Pull dates on labels are for three to eighteen months after the oil was bottled—which tells nothing about the date of pressing. There’s no way to tell when or how the oil was produced. Oils are at their best within a year of pressing; many will keep fine for two years. After that they’re still usable, but are best for cooking. You can’t make oil last any longer. Refrigerating it will cause it to solidify— harmless but annoying. A cool, dark cupboard or cellar is the best place to keep oil, and the best kind of bottle is dark, even if most producers would rather vaunt the color in a clear bottle. The worst place to keep oil—and the most tempting—is next to the stove. If your house is usually hot, store a bottle of delicate oil in the refrigerator, leaving some out for daily use. I usually keep a few weeks’ worth on the counter in a stainless-steel oil pitcher, and leave the rest of the bottle on the floor of my hall closet. This follows Italian family practice, which is to leave a small pitcher of oil on the table and the rest in the cellar.
ITALIAN family practice is naturally thrifty, too. That oil on the table is part of a two-tier strategy: paying lop dollar for an oil to pour over salads and soups, and a much lower price for a reliable oil that will be tine for frying and sauteing. (Olive oil is well suited to frying, because of its fairly high smoke point.) One possibility for the second tier comes from Zingerman’s: live-liter cans of L’Estornell, from a proudly organic Spanish producer of fine extra-virgin oils, priced at just $32.99. This is a great bargain. Colavita, a producer of widely distributed oils from the Abruzzi, in the south of Italy, also markets a decent and well-priced extra-virgin oil, in threeand five-liter cans. Greek Gourmet, a fine extra-virgin oil brought in by an importer near Boston, is also available in three-liter cans. Look too for Peloponnese, an imported line of especially fine and well-priced Greek extra-virgin oils.
Beware of other bargains, though, which are frequently old. lifeless oils. I’ve chosen the brands just mentioned deliberately, and when buying or ordering them you should closely question the store manager to try to learn something about the oil’s date of production.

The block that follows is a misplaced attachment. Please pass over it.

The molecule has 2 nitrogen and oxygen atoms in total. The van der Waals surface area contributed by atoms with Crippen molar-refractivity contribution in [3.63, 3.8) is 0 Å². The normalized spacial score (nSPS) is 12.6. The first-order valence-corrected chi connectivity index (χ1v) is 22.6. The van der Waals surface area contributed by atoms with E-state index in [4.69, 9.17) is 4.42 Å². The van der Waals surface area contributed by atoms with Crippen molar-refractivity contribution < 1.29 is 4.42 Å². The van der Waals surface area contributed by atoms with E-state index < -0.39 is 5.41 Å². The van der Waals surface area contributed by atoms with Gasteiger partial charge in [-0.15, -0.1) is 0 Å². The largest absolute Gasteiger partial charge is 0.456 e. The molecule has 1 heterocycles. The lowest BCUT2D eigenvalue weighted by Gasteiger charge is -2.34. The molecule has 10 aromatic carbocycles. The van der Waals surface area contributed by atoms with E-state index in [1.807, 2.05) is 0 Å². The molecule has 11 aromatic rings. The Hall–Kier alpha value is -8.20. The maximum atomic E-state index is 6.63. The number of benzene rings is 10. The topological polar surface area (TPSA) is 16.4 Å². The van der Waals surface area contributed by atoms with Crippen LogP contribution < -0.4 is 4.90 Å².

The perfect companions for a two-tier strategy are the best of the many new books about the Mediterranean diet: Nancy Harmon Jenkins’s The Mediterranean Diet Cookbook and Paula Wolfert’s Cooking of the Eastern Mediterranean. Wolfert features several recipes that will show the virtues of cooking with a lower-priced but fresh oil: vegetables simmered for a long time in an oven set to a low temperature, closely covered with wet, crumpled parchment paper beneath a tight-fitting lid, in a mixture of olive oil, water, and a pinch of sugar (“to enrich the syrup, bring out the flavor, and help preserve the shape of the vegetable”). As she promises, the vegetables and oil “work beautifully together,” particularly in one of my favorite vegetable dishes, green beans with onion and tomatoes. And the dishes are not greasy— olive oil’s great virtue.
Jenkins, who only half-jokingly calls olive oil “nature’s perfect food,” the way the French talk about eggs, told me that much as she likes her hearty bean soups —particularly one with Tuscan white beans and farro, a new ly popular ancient form of wheatherries (Dean & Deluca carries it), and a Provencal chick-pea soup with orange zest and fennel seeds—she thinks of them primarily as vehicles for a final “thread” of the best, fruitiest olive oil the cook can afford.
The marriage of one of these soups with an expensive and wonderful oil will demonstrate why the oil merits the cost. I must say, though, that the indignation many people show toward olive-oil prices puzzles me. Remember the good deals on big cans of reliable extra-virgin oil, and Jenkins’s use of “thread.” Two or three bottles of mediocre wine can easily vanish during a party. A bottle of condiment-quality oil, bought for the same price, will keep you happy for months.